MANILA, Philippines – Violence against women (VAW). The Philippines is no stranger to these 3 words. It is real, it is happening, it is claiming lives.
VAW is linked with the unequal power relationship between women and men, resulting from society’s misinformed views on gender and sexuality, according to the Philippine Commission on Women (PCW).
Men are traditionally labeled as leaders and providers, while women are seen as nurturers and supporters. “This perception leads to men gaining more power over women,” PCW stressed, adding that “VAW is a form of men’s expression of controlling women to retain power.”
Although the government recognizes VAW as a “pervasive social problem” and sets necessary policies and programs in place, several Filipino women and girls continue to experience different forms of abuse every day.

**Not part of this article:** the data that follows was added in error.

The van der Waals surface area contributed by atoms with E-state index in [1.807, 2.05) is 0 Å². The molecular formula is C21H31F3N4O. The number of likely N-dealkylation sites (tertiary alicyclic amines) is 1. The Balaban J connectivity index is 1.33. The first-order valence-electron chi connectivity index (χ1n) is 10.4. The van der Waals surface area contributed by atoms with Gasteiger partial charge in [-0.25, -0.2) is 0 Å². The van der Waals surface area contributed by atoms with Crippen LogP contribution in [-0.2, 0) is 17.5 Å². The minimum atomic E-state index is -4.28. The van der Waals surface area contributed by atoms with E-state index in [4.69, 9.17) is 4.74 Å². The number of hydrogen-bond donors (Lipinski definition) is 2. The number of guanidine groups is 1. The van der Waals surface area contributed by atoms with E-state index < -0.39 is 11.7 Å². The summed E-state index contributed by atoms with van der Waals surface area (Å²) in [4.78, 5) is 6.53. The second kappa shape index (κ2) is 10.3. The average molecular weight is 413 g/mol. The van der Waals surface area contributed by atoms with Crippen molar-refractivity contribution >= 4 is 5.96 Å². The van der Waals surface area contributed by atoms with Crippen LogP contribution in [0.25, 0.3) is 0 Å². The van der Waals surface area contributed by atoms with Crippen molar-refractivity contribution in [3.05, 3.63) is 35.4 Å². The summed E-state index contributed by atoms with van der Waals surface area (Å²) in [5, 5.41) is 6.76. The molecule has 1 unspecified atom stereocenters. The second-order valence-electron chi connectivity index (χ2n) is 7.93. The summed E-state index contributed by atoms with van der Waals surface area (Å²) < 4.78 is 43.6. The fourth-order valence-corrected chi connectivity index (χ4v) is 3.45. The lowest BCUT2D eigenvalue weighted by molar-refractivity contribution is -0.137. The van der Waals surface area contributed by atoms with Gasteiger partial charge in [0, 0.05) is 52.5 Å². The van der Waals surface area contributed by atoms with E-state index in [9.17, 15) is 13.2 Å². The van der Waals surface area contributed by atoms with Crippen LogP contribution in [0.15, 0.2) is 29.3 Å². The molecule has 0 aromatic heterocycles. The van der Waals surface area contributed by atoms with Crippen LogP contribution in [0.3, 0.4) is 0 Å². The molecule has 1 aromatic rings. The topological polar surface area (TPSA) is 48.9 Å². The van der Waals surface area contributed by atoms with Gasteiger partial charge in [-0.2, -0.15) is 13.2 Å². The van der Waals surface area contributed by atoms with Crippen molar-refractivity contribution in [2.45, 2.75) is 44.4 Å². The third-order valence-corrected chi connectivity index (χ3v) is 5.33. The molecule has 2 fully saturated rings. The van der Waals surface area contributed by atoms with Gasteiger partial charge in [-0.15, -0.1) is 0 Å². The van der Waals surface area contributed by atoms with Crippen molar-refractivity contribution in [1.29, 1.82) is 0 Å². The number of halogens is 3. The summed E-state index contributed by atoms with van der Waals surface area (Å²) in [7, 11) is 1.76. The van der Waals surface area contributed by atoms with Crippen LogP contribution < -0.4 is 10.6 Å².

Laws, violence, women
The Philippines has been among the world’s most gender-fair countries since 2006, according to the World Economic Forum’s Gender Gap Report In 2014. The Philippines ranked 9th globally and topped all of Asia in terms of women’s participation in economy, education, health, and political empowerment.
While the world celebrates a seemingly woman-friendly Philippines, the number of VAW cases reported to the Philippine National Police (PNP) has increased by over 500% in the past 16 years.
(Source: NSCB, PCW)
The country implemented the Anti-Sexual Harassment Act in 1995, the amended Anti-Rape law in 1997, the Rape Victim Assistance Act in 1998, and the Anti-VAWC Act in 2004.